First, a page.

The service is available to anyone facing a mental health crisis, which could include:

  • Changes to your mood
  • Withdrawing from people (close family, friends, or work colleagues)
  • Not taking care of yourself like you usually would
  • Having increased thoughts about your life not being worth living
  • Excessive worry
  • Feeling out of control or unable to cope
  • Feeling anxious about leaving the house
  • Hearing voices or seeing things that others can’t
  • Thinking about harming yourself.

By calling NHS 111, and selecting the mental health option, we can help to get you the urgent support you need for your mental health.

If you are using our mental health services, or care for someone who does, during office hours your first point of contact should be the person that you usually see (a care coordinator, or named lead professional). For out of hours support, a local crisis team can help support you. Contact details should be in your care plan, but if you don't have these, call our Single Point of Access Team on 0303 123 4000 or email [email protected].

If you have been discharged from mental health services within the last 12 months, you will have been given information on what to do if your mental health deteriorates. This will be in your discharge plan.

Other local mental health support

There is no "one size fits all approach" to mental health support. Therefore, we have a number of self-referral options available locally.

If you require emotional support or less urgent signposting, please call the mental health helpline on 0800 001 4331 and dedicated staff will support you to access the help you need. The phone line is open 24 hours a day, seven days a week.

If you are seeking emotional wellbeing and mental health support for children and young people, please call the Lincolnshire Here4You advice line on 0800 234 6342 (open 24/7). Children and young people can also self-refer online at

Alternatively, the Shout text messaging service is also available if you are unable to call. Text 'SHOUT' to 85258 to start a conversation, via text, with a trained volunteer, who will provide free and confidential support.

If you are 16 or over and feeling stressed, anxious, low in mood or depressed, you can self-refer to Lincolnshire Talking Therapies service.

Your general practitioner (GP) will also be able to discuss your needs and refer you to the most appropriate support in your area.

If you don’t have a GP, use the NHS website to locate the nearest one to you.

Alternatively, there are also lots of community resources available such as Night Light Cafes, community hubs and other groups and activities that may support you. You can search your local area for what is available at


If you’re worried someone is suicidal, it’s okay to ask them directly. Research shows that this helps - because it gives them permission to tell you how they feel, and shows that they are not a burden.

  1. Signs that someone may not be OK

Many people struggle to cope at one point or another of their lives. Reaching out to someone could help them know that someone cares, that they are valued, and help them access the support they need.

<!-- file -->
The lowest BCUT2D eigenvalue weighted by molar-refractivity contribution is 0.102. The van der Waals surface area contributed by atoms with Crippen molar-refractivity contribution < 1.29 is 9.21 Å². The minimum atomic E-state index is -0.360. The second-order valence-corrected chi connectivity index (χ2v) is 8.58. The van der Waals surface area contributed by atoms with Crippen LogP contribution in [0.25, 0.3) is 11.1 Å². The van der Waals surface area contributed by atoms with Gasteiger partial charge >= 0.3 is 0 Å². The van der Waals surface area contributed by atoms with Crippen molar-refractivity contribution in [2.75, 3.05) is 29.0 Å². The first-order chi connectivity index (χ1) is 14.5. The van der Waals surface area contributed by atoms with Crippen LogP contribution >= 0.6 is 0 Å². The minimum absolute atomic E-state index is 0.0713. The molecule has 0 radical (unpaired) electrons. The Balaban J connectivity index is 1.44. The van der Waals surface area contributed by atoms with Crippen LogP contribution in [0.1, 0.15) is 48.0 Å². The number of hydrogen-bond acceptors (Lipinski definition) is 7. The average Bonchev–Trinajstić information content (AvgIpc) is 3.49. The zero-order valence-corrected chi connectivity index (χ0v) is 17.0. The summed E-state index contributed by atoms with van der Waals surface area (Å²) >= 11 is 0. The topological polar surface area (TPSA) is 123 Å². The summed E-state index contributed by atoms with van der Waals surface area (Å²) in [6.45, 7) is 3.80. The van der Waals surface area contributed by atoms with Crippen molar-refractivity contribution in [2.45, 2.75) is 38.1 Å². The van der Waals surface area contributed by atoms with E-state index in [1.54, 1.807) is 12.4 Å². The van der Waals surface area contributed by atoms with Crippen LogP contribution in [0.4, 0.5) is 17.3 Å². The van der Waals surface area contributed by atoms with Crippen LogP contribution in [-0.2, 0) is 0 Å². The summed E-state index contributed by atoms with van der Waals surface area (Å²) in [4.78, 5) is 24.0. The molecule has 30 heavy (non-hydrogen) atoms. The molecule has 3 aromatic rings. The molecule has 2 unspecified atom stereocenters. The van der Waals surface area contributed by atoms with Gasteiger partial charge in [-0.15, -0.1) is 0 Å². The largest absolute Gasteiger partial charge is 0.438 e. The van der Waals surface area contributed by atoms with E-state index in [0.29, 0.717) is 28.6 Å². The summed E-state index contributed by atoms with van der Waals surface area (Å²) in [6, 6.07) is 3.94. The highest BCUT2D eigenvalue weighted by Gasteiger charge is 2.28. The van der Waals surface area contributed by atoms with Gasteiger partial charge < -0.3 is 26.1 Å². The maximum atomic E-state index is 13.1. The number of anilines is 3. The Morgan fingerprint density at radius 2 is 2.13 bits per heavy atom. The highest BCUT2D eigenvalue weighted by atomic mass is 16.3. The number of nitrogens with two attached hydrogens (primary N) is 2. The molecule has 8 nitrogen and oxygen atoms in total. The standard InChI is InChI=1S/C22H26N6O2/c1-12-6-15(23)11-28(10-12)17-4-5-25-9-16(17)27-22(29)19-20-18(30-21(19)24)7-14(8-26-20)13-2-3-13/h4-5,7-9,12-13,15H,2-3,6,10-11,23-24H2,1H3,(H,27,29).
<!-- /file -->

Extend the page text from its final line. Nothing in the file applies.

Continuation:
Everyone copes and reacts in their own way, but here are some general signs to look out for. For some people, several of these signs might apply - for others just one or two, or none.

Signs to look out for

  • Feeling restless and agitated
  • Feeling angry and aggressive
  • Feeling tearful
  • Being tired or lacking in energy
  • Not wanting to talk to or be with people
  • Not wanting to do things they usually enjoy
  • Using alcohol or drugs to cope with feelings
  • Finding it hard to cope with everyday things
  • Not replying to messages or being distant
  • Talking about feeling hopeless, helpless or worthless
  • Talking about feeling trapped by life circumstances they can’t see a way out of, or feeling unable to escape their thoughts
  • A change in routine, such as sleeping or eating more or less than normal
  • Engaging in risk-taking behaviour, like gambling or violence

You might not always be able to spot these signs. These emotions may be more difficult to spot if you're seeing less of the people you're close to.

It can also be useful to identify circumstances that can trigger suicidal thoughts or make it hard for someone to cope.

Situations to look out for

  • loss, including loss of a friend or a family member through bereavement
  • suicide or attempted suicide of family member, friend or public figure
  • relationship and family problems
  • housing problems
  • financial worries
  • job-related stress
  • college or study-related pressures
  • bullying, abuse or neglect
  • loneliness and isolation
  • challenging current events
  • depression
  • painful and/or disabling physical illness
  • heavy use of or dependency on alcohol or other drugs

Again, these may not apply to everyone who is struggling, but they can be useful to look out for.

  1. What to do if you think someone is struggling

Many people worry that reaching out will be intrusive or make things worse. You’ll soon be able to tell if the person you’re speaking to isn’t comfortable or doesn’t want to have that kind of conversation. If they don’t want to open up, you’ll still have let them know you’re there for them.

Once someone starts to share how they’re feeling, it’s important to listen. This could mean not offering advice, not trying to identify what they’re going through with your own experiences and not trying to solve their problems.

  1. Supporting someone online

If you’re worried about someone online because of the way they’re acting or the things that they’re posting, you can:

  • offer them support if you feel comfortable
  • tell someone you trust
  • report it on the platform they’re using so they can provide support.

We all experience not being okay different, but some signs to look out for are:

  • posting messages that worry you
  • posting detailed or graphic messages about self-harm or suicide
  • posting graphic pictures or videos about self-harm or suicide